Amazon’s Prime Day ’halo effect’ saw a 156% uplift in non-Amazon retailers’ mobile app purchasing and installs, says a new study.
On Sunday, mobile purchasing and download rates experienced a hike of 115%, compared to 13% last year, reports an analysis by Liftoff.
The study analysed more than 4.1b mobile ad impressions, 867,520 app installs and 48,817 purchases within non-Amazon mobile shopping apps. Liftoff scrutinised the ’Prime Week’ starting from Saturday before Prime Day and until the following Friday by comparing it to the previous five-week period to establish the benchmark for shopping app installs and purchase rates.
On Monday, the mobile app buying and install levels stood at 74% and Tuesday it was 156%, up by 37% and 168% respectively from the same time last year. Post-Prime Day saw the mobile install-and-purchase level of hike drop to 44%. The following two days the figure fell to negative 18% and 23%.
Prime Week saw non-Amazon retailers experience a 46% increase in their mobile app purchasing and installing rates in comparison to the previous five-week trading period. This figure is down by 6 percentage points when compared to last year.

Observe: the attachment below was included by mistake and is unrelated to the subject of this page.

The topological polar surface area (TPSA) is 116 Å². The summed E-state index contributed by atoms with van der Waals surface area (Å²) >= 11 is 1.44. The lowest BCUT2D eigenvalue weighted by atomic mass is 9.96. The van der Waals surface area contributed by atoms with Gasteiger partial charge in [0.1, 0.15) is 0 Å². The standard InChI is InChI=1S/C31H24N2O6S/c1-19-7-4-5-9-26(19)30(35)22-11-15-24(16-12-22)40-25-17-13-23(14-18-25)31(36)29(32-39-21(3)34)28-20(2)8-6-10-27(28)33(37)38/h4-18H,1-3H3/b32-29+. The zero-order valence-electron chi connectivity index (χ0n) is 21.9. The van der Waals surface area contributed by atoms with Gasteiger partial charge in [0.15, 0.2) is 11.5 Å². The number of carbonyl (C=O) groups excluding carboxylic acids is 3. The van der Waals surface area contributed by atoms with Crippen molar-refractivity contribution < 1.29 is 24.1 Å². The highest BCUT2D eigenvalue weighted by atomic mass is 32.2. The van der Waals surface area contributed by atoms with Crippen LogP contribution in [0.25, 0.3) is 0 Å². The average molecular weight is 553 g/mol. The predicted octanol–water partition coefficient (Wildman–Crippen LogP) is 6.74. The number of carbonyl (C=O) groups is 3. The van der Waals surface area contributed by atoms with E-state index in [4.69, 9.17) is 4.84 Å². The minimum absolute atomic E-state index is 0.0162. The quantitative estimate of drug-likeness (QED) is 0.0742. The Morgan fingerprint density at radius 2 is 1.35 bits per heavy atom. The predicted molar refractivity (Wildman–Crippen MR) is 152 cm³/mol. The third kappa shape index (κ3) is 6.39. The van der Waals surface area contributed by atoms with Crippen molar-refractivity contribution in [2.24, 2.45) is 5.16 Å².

The figures suggest that Amazon’s Prime Day triggers a ’shopping impulse’ in consumers as mobile app purchase and install rates showed an increase prior to and throughout the Prime Day, following a considerable drop in figures after the peak sale ended. Retailers must capitalise on ’loyalty-heavy’ events that engage clientele’s attention the way Amazon is exemplifying that.
Amazon is predicted to see its mobile advertisement grow 122% to deliver $1.08b (£820k) in its third-quarter results, says a new analysis.
The retailer, classified as Elite in IRUK Top500 research, is forecasted to gain a 0.6% share of the worldwide mobile ad market. That’s up from 0.3% from last year, according to new data from eMarketer Retail.
When it comes to Amazon Echo, the retailer’s Prime Day 2018 bestseller will see 40.7m US consumer adoption by the third-quarter, up by 31% compared to last year.
Amazon is already experiencing a 66% usage of voice-assisted devices in the US compared to 29% for Google Home. [By usage do you mean market share? If so would call it that]
Brian Olsavsky, Amazon’s chief financial officer, comments on the retailer’s advertising success: "It’s now a multibillion-dollar business for us. We’re seeing a strong adoption across a number of fronts."
"Amazon’s priorities for the ad business, include building better tools for advertisers to buy ads and better measurement to prove the ads work. We’re uniquely positioned to show them the direct benefit of their advertising."
Image credit: Fotolia
Graph: courtesy of Liftof